17 position to apply for compulsory order? We were thinking that Monday
18 would be available for that, since we will not be working on that day, in
19 light of the developments.
20 MR. KAY: Well, we had actually scheduled to deal with all this
21 this afternoon with the team that we're working with on it, so that we
22 could then have filed, as we saw it, on Thursday, and updated the Trial
23 Chamber. We've got here rather sooner, which is why I'm not totally
24 prepared on the subject, because I have to review everything with those
25 who are making the contacts. And it was our intention to have an overall
1 review, see where we were in terms of the levels of contact, maybe even
2 categorise it so the Court had more precise information in terms of what
3 is the reaction of the witnesses, and that was to be our task this
4 afternoon and tomorrow.
5 JUDGE ROBINSON: Of those witnesses who have pointed to the
6 appeals decision as being influential in what they do, is it your
7 understanding that they will attend irrespective of the decision, or only
8 if the decision goes in a particular way?
9 MR. KAY: I can't answer that. Because some of the contact has --
10 I haven't been making it because I need a B/C/S speaker to do it. I would
11 have to -- we keep notes of everything, so we've got everything recorded.
12 I'd have to look at that carefully before I gave a reaction. I just get
13 the report about the disagreement of the principle and some waiting to see
14 what the Appeals Chamber rule on the issue. I'm sorry I can't be more
15 helpful than that, but we're --
16 JUDGE ROBINSON: Yes, I appreciate that, Mr. Kay.
17 MR. KAY: Yes. So that's the position at this stage.
18 In terms of exhibits for the Trial Chamber, there have been a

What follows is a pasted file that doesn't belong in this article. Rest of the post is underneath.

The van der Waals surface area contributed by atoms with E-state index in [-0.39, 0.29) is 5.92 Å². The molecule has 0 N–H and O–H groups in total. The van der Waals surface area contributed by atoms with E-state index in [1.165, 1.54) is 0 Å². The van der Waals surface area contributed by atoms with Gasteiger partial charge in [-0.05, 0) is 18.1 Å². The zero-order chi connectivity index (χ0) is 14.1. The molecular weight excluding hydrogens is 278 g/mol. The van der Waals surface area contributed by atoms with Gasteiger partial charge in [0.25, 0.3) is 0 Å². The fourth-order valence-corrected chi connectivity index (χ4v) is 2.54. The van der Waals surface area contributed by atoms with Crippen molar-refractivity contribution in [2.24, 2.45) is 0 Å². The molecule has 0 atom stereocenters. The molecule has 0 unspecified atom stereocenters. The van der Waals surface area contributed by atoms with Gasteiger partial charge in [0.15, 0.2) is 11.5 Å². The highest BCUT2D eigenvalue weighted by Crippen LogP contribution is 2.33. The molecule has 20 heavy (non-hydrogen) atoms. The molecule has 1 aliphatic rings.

19 large batch of exhibits brought to the court on behalf of Mr. Milosevic,
20 not translated in advance, so certain documents need to be translated.
21 There are ways that I am alerted to the significance of some of the
22 documents, which is of assistance. But again, like the witness scheduled
23 for today, his materials that he was wanting to bring and rely upon were
24 different from those that had been filed, and each witness, as we speak to
25 them now, we try as well as possible to get information and exhibits and
1 disclose them, if it may be that they become relevant to their testimony.
2 [Trial Chamber confers]
3 JUDGE ROBINSON: Mr. Nice.
4 MR. NICE: We still haven't seen the ex parte list, so I have no
5 observations to make about that, save that I think Your Honour is quite
6 right about functional immunity being the only legal ground for requiring
7 notice to the state. There is, of course, a practical ground in the case
8 of witnesses from the former Yugoslavia, in particular, from Serbia, who
9 are said also to require waivers from the state before they can give
10 evidence. I don't know if the Chamber remembers the various technical
11 difficulties we've had in getting waivers for witnesses. The process
12 going through a particular committee that I'm not even sure if the
13 committee is sitting at the moment. So functional immunity or the
14 requirement for waiver, that apart, witnesses come without the involvement
15 of the state.
16 Second point I'd make on the fact that the witnesses are making